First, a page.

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SHTF: Automobile Emergency Preparedness Considerations

by Chris Heaven

This article was contributed by Clinton Randolph

Most of us drive our vehicles every day, several times a day. SHTF doesn’t have to mean a worst-case scenario of societal collapse or WWIII; it could be as simple as a crash on the highway or a sudden traumatic injury at the job site or big box store  What would you do? What do you need?

A good IFAK (Individual First-Aid Kit) is a good place to start, and you should have one in the car; but an IFAK is for me! What about others? Let’s look at what you need for a good first aid kit for your vehicle. That’s easy you say, I can just go to the local big box store and buy a 200-piece FAK, right? Well, no. Most of these are large boo-boo kits  Adhesive bandages, a  few gauze pads, tape and the like  These can be useful at times, nut for a serious event, you need  a FAK designed to follow and treat according to the MARCH Algorithm that civilian EMS and military medics are taught for managing traumatic events.


The MARCH Acronym

 The MARCH Acronym is a way to remember the most immediate needs for survival in trauma and organizes them in order of importance:

  • M: Massive bleeding
  • A: Airway
  • R: Respiratory
  • C: Circulation
  • H: Head injury/Hypothermia

Let’s look at what we need for each step of MARCH:

Tourniquets (2-3)

There are many tourniquets out there and copies of the CAT. You should use those recommended by the TCCC from medical sources. Good ones that work well are not cheap, but lifesaving.

Several of each:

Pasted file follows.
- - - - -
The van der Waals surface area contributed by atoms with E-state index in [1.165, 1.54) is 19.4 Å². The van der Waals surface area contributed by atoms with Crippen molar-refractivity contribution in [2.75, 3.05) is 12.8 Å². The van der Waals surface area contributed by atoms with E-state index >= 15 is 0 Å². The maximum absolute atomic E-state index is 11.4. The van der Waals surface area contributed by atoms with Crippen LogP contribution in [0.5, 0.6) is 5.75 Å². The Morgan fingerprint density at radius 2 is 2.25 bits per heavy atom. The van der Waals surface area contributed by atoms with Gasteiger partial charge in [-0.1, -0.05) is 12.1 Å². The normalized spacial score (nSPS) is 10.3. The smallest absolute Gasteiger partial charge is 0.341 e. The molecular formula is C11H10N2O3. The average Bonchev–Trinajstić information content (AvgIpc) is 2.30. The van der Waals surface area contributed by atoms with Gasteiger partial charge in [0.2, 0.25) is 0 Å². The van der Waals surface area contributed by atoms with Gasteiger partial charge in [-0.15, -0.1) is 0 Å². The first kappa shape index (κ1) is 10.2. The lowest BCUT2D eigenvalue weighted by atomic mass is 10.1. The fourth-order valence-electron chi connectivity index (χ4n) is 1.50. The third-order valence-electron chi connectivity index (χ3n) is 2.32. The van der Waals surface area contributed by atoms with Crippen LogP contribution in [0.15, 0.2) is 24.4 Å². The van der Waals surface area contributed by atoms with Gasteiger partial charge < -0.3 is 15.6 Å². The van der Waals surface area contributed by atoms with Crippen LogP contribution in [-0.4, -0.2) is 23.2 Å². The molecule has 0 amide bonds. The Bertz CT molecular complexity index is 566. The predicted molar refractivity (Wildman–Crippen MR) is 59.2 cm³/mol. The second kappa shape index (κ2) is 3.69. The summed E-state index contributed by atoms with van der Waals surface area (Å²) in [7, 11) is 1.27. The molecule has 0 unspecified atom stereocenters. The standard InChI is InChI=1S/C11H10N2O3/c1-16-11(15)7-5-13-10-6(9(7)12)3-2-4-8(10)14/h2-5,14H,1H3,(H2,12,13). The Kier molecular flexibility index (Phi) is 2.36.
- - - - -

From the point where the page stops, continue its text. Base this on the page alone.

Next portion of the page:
• Gauze for wound packing.
  • Roller gauze or Kerlix
  • Israeli Bandages
  • Ace bandages
  • Chest Compressions
  • Nasal Airway (12 fr)
  • Mylar Blanket
  • Chest Seal (2)
  • Pocket Mask

Assorted adhesive bandages, gauze, antibiotic ointment, tape, trauma shears, penlight, permanent marker.

So, how do I use stuff?  There is a list of classes recommended below. Even before you get training for some of these tools, you should carry them. Another person might know how to use them.


Other Supplies

  • Snow Shovel if necessary in your location
  • Spare Tire, jack and lug wrench
  • Fire Extinguisher (ABC)
  • Jumper Cables or box
  • Assorted Hand tools
  • Flares or reflectors
  • Auto Glass punch
  • Wool Blanket
  • Headlamp

This should give you a good supply of tools and supplies for dealing with a variety of emergencies on the road.

I would recommend the medical supplies be purchased from a reputable medical supplier such as North American Rescue or Medical Gear Outfitters. If purchasing from Amazon, be very careful. NAR supplies can be purchased from Amazon, as some imported copies tend to be of dubious quality. Buyer beware.

Recommended courses:


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